Comic Talk, Tips and Tricks

Using PS to shade vs pencils/hatching (FOR BLACK AND WHITE COMICS/GRAPHIC NOVS/MANGA!)
reflectedartist at 3:54PM, April 27, 2009
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Hey guys, this is more like me seeing out help and being curious about people's creative/decisive processes.

First, when you “add” dimensions to your page, do you use PS/illustrater/etc in half-tone to shade? Or do you use traditional tools, like pencils, ink wash or screetone? How did you decide which one you wanted to use?

I can't decide if i should use tone or pencil for my “north amera-manga”. Tone would enable easier printing (but all the tutorials i've looked at are different, and i don't have the time for it. It also looked wierd-as in the dots are really big…) but pencil would allow more things and is faster (but smudges easily, and isn't really printer friendly). Please help!
last edited on July 14, 2011 3:03PM
Ryuthehedgewolf at 4:06PM, April 27, 2009
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For my comic, I use .005 microns to make small lines for shadowing/hatching, and then copic markers for shading.

I personally would NEVER EVER use pencils, because it's hard to make it clean, especially with all the smudges.
last edited on July 14, 2011 3:16PM
lba at 5:28PM, April 27, 2009
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Adjust the halftone size in the halftone filter by using a higher number in the tolerances. You're also better off using gray tones to turn into halftones rather than hatching if that's what you're doing ( I get that impression from what you said. ) And it helps if you convert it to a bitmap and double the output from what you're working at. It seems counter-intuitive to scale up like that, but it produces smoother, smaller and more refined dots.
last edited on July 14, 2011 1:29PM
cetriya at 6:55PM, April 28, 2009
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I use PS for toning because I find it quicker though now digital printers are really good with grey scale. I just like the clean dots, but to get those nice dots you have to use a nice lazer printer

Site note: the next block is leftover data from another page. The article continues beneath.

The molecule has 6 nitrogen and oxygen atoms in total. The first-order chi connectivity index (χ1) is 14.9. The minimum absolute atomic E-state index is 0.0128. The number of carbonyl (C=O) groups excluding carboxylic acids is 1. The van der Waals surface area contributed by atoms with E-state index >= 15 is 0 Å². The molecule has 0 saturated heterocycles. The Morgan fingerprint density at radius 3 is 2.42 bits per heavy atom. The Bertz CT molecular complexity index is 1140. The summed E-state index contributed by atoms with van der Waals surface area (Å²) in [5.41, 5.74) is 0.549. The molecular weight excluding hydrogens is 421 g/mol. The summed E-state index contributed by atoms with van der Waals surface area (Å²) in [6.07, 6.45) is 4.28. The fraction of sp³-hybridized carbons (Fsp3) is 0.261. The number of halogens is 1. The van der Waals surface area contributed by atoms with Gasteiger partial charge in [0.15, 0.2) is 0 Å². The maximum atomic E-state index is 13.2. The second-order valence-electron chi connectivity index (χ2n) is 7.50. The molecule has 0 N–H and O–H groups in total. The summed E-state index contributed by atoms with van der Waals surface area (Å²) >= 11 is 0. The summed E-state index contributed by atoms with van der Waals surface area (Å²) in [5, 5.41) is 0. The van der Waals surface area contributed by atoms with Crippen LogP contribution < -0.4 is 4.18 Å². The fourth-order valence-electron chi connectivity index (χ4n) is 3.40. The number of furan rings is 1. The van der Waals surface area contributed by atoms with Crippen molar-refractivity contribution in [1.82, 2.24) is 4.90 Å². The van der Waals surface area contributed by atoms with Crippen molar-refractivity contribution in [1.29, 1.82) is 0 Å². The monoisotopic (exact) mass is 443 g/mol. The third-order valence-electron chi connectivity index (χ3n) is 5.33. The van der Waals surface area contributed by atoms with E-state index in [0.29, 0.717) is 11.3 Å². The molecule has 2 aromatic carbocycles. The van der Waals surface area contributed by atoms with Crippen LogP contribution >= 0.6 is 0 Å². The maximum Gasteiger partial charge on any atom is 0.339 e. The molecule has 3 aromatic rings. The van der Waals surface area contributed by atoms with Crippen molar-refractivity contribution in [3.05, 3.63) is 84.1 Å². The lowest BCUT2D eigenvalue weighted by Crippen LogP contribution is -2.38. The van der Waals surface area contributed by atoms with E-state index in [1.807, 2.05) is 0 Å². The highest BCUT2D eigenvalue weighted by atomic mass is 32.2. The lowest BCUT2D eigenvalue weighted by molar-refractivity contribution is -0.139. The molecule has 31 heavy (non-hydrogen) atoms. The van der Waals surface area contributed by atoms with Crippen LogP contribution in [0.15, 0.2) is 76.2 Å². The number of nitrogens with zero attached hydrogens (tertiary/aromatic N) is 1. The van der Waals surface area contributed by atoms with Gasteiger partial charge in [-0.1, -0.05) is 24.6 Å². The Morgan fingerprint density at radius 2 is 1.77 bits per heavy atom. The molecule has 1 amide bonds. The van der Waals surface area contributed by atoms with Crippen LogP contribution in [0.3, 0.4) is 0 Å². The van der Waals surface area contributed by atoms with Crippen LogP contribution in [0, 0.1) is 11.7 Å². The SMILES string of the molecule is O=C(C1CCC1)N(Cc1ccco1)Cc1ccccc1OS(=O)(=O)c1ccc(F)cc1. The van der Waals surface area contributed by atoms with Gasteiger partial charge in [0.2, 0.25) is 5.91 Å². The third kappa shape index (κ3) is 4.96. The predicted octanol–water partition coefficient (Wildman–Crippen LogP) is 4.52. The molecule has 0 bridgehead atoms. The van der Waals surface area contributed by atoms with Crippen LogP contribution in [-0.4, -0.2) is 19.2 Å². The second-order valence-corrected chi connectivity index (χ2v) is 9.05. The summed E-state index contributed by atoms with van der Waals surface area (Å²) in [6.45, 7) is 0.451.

last edited on July 14, 2011 11:39AM
Jabali at 5:20PM, May 16, 2009
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Actually I'm all digital when coloring and shading but when I started posting my web comic here at DD i was doing pencil shading and manipulating them in PS but that takes a lot of time.

I you have the time to do pencil or ink wash shades go for it but if you want to keep it simple, digital its the way to go.
last edited on July 14, 2011 1:05PM
Air Raid Robertson at 3:25PM, May 20, 2009
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Cross-hatching can look wonderful, but it's also very easy for it to end up looking messy and nigh-unreadable. I went through a pretty long Robert Crumb phase and my work looked very sloppy. Cross-hatching is tough and you should make sure that you have the proper chops to undertake it.

As of now I very much don't. I decided to cheat by cross-hatching and then applying graytones or color over it. This makes the art stand out more, and it ends up looking less blurry and more defined. I'd like to use Copix markers for this, but that's definitely out of my price range. (Prismacolor ain't cheap, but it's definitely a more reasonable alternative)

Finished pencils are an even more dangerous venture than cross-hatching. I can think of maybe two comics I've read where the finished pencils didn't look awful. Coloring over uninked pencils may be a safer risk, but not by much.

You definitely need a lot of skill and artistic discipline to pull off pencils as finished comic art.

last edited on July 14, 2011 10:48AM
korosu at 7:23PM, May 21, 2009
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I used to draw everything on paper with Sakura pens and such, but now I do everything on PS. It's so much easier when it comes to editing each page. (I recently tried to ink something with a pen, just to see if I happened to be any better with it… Yeah, it still sucked. :P)
last edited on July 14, 2011 1:21PM

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